Joe Brolly: Hennelly's 'classy statement' was just a PR exercise that sums up Mayo's celebrity losers
Published 09/10/2016 | 18:00
When Floyd Patterson defended his heavyweight world title, he came with a false moustache and wig in his bag, so that he could slip out the back entrance unnoticed afterwards. Stephen Cluxton would understand that.
Goalkeepers have to have enormous psychological strength. It is the most important position on the field. Everyone else can allow their concentration to wander now and again. Wing-backs and wing-forwards can take a wee rest and leave the tackling to someone else and if a wing-back scores a point, or gets 25 touches, he is in the running for MVP.
- Read more: 'For years I thought of breaking your jaw - Joe Brolly reveals tense encounter with an angry Stephen Cluxton
The 'keeper does not have this luxury. He must be eternally safe, which means he must have no doubts or distractions. It requires a certain type of person.
When I played for Derry, Damien McCusker was our 'keeper. For over a decade, he was a given. I can't remember his name ever being mentioned in team talks. I can't ever remember him speaking in team meetings. Not that he was shy. The opposite. He was a serious, thoughtful, self-sufficient person.
He didn't need a pat on the back or praise. In fact, he wouldn't have thanked you for it. So we never praised him. When we were doing the hugging and the 'well done' stuff after games, we steered clear of Damien.
You would have felt embarrassed somehow to congratulate him. He never did interviews. He had no interest in publicity. I truly loved his younger brother Fergal and still do. Rooster, we call him. Rooster was the opposite, a man glowing with mischief and fun and capable of doing anything. Often, when he was telling anecdotes, the changing room rocked with laughter.
Everyone loved him. Once, he got drunk in a disco in Roscommon the night before we opened a pitch. The boys carried his stool out into the middle of the dance floor and after a few moments, he fell off. When he appeared at breakfast the next morning with a black eye, Eamonn Coleman, a teetotaller, took one look at him and dropped him.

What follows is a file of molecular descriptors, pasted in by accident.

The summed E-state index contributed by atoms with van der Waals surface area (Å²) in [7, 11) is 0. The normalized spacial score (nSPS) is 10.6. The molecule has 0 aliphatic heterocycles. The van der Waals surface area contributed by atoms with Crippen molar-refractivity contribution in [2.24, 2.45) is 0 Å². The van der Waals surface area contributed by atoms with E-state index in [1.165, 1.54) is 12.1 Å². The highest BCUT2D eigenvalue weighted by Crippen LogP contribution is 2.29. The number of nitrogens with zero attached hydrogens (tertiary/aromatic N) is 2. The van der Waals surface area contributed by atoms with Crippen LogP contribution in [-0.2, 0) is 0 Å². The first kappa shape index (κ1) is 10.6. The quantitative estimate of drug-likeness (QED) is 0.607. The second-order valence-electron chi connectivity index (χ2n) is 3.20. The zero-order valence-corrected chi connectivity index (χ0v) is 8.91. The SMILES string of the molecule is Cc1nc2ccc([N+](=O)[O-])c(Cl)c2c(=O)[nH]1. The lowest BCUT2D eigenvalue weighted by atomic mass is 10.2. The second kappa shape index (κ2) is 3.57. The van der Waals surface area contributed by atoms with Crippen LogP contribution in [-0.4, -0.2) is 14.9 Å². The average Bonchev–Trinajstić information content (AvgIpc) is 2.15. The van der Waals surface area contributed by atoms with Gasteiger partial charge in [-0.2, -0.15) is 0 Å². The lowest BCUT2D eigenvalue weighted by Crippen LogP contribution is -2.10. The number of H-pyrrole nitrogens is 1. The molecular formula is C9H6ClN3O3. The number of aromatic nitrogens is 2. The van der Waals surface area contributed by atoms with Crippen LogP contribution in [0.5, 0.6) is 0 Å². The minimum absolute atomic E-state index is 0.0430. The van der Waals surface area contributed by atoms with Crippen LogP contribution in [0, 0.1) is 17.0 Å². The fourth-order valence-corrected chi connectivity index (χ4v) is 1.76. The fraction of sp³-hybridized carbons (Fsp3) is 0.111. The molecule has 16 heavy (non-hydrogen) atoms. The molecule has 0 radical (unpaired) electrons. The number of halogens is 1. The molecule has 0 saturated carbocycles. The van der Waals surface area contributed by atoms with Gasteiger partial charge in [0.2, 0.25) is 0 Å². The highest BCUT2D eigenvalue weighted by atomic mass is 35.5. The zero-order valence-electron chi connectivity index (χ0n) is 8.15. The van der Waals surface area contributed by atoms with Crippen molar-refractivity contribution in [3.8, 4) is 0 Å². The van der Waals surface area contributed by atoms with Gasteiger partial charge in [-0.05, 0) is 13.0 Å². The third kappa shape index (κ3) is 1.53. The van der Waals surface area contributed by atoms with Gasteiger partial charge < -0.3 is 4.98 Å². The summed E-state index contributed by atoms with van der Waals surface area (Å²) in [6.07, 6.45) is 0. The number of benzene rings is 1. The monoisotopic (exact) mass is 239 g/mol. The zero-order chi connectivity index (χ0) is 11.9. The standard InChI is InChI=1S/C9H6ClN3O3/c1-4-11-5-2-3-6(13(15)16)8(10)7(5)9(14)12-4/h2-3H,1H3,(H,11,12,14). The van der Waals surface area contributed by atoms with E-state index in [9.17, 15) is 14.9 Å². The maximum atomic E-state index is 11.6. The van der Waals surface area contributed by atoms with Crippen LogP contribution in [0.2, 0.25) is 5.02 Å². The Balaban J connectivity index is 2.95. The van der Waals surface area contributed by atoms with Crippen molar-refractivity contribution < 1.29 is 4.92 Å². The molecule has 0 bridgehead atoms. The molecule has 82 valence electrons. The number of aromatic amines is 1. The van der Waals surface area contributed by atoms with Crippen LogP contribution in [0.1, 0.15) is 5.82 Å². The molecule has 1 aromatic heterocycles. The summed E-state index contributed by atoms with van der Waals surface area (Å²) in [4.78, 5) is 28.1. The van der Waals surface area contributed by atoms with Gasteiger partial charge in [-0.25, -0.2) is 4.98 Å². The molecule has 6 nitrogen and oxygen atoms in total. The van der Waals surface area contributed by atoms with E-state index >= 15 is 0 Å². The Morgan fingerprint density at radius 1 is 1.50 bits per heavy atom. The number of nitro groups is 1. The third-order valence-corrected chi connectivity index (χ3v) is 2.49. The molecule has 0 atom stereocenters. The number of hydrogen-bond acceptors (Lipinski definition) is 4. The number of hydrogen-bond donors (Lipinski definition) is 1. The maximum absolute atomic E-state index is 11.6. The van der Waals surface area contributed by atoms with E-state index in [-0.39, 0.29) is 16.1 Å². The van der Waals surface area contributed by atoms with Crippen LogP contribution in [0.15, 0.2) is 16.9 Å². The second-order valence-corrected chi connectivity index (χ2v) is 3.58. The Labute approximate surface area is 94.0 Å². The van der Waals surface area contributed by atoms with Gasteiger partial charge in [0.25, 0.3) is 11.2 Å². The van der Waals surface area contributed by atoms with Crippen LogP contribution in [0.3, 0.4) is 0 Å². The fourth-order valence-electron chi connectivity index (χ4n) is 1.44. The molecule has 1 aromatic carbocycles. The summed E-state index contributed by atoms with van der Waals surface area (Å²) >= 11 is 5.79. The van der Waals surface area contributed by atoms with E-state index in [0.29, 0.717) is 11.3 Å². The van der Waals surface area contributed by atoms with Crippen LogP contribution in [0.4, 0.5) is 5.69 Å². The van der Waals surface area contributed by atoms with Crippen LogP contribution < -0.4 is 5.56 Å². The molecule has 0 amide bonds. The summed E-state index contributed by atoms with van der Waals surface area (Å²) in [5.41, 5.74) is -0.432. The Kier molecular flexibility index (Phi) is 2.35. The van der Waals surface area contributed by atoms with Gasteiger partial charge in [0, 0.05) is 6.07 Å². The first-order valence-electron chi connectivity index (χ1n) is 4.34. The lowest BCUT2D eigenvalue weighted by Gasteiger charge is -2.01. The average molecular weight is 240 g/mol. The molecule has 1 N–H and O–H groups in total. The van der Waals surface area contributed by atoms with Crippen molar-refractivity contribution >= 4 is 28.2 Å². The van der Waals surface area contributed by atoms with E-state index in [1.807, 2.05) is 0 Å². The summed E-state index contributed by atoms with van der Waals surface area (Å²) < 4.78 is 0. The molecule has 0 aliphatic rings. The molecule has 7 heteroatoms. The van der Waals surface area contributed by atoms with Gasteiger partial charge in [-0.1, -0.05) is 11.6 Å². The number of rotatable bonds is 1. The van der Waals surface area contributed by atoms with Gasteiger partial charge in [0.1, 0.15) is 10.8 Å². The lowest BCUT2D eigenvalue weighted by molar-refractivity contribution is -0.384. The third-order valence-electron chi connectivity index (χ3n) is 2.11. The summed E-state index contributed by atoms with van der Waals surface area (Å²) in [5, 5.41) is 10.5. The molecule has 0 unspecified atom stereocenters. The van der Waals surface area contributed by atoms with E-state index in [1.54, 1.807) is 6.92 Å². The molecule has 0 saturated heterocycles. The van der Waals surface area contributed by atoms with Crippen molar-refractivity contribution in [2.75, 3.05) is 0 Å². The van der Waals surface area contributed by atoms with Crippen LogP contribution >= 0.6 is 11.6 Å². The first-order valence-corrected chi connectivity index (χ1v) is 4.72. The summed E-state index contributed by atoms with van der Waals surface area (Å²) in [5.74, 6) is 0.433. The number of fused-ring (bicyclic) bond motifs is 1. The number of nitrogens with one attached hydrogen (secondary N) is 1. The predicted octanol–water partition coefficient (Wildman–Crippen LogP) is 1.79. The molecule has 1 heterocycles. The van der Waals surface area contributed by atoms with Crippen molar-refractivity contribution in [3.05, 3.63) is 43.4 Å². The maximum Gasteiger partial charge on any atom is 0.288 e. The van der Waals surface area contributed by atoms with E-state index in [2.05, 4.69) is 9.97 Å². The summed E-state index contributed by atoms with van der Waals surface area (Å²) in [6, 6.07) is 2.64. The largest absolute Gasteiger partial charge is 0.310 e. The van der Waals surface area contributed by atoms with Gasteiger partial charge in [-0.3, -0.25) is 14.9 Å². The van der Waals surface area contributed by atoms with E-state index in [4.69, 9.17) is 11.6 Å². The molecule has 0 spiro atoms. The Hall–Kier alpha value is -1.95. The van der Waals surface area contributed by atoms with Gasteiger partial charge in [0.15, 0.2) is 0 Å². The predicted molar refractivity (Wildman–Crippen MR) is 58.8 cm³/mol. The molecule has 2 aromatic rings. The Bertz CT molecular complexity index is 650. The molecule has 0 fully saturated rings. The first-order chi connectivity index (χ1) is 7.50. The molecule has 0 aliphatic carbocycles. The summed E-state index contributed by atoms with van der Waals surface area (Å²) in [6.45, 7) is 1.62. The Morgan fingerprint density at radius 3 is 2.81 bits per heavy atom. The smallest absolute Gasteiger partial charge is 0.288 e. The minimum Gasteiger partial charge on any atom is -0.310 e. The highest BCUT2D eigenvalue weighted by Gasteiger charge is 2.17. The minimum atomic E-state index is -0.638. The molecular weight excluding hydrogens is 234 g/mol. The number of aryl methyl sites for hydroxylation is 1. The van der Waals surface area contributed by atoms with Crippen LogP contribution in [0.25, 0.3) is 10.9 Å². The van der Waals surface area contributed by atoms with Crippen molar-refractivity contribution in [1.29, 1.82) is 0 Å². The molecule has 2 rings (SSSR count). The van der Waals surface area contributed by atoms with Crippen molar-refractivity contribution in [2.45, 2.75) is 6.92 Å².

On the way home after the match on the bus, Coleman roared with laughter as Rooster described his antics the night before. No one could stay cross at him. Damien, meanwhile, was a silent, calm presence. He rarely spoke, unless something had to be said, and then it was short and to the point.
He was the best 'keeper in the country for years, but never won an accolade. This was because he went largely unnoticed. He did his job and his defence in front of him were able to relax. He was also one of the most sought-after 'keepers in the Irish League. He played part-time for Distillery, and although he was courted by all the big clubs, he turned them down. Derry was his priority.
Self-sufficiency is the key ingredient for the 'keeper. He is part of the team, but he is alone, remote. In Dave Berry's hugely enjoyable documentary on Dublin's 2005 championship, Dublin win the Leinster final against Laois, something that wasn't a given in those days.
The team is going mental on the field. Cluxton walks towards the podium, then turns and leaves the field and goes into the empty Dublin dressing room. He tells the narrator: "This is not really for me. I'm out to play football and that's really all it is. It's nothing else." So he showers in an empty dressing room as his team-mates bounce around the pitch throwing water over each other, fist-pumping and singing, "Fourteen on, fourteen off, Jimmy on the sideline having a gawk". Marty Morrissey appears in the dressing room, he asked Cluxton why he isn't out basking in the atmosphere. "Nah," he says, "it's not for me."
In the 2003 qualifier against reigning champions Armagh at Croke Park, Dublin were flying by half-time and looking good. Shortly after the restart Dublin were 0-8 to 0-4 up, when Cluxton cleared a ball safely, then unaccountably kicked out at Stevie McDonnell, booting him in plain view of the referee. He was sent off and Dublin immediately collapsed.
Armagh reeled off the next three points into the Hill, with McDonnell running riot. It was one of the rare occasions Stevie didn't score a goal. I mentioned it to him once and he said, "Goals are for big games, that was only a qualifier."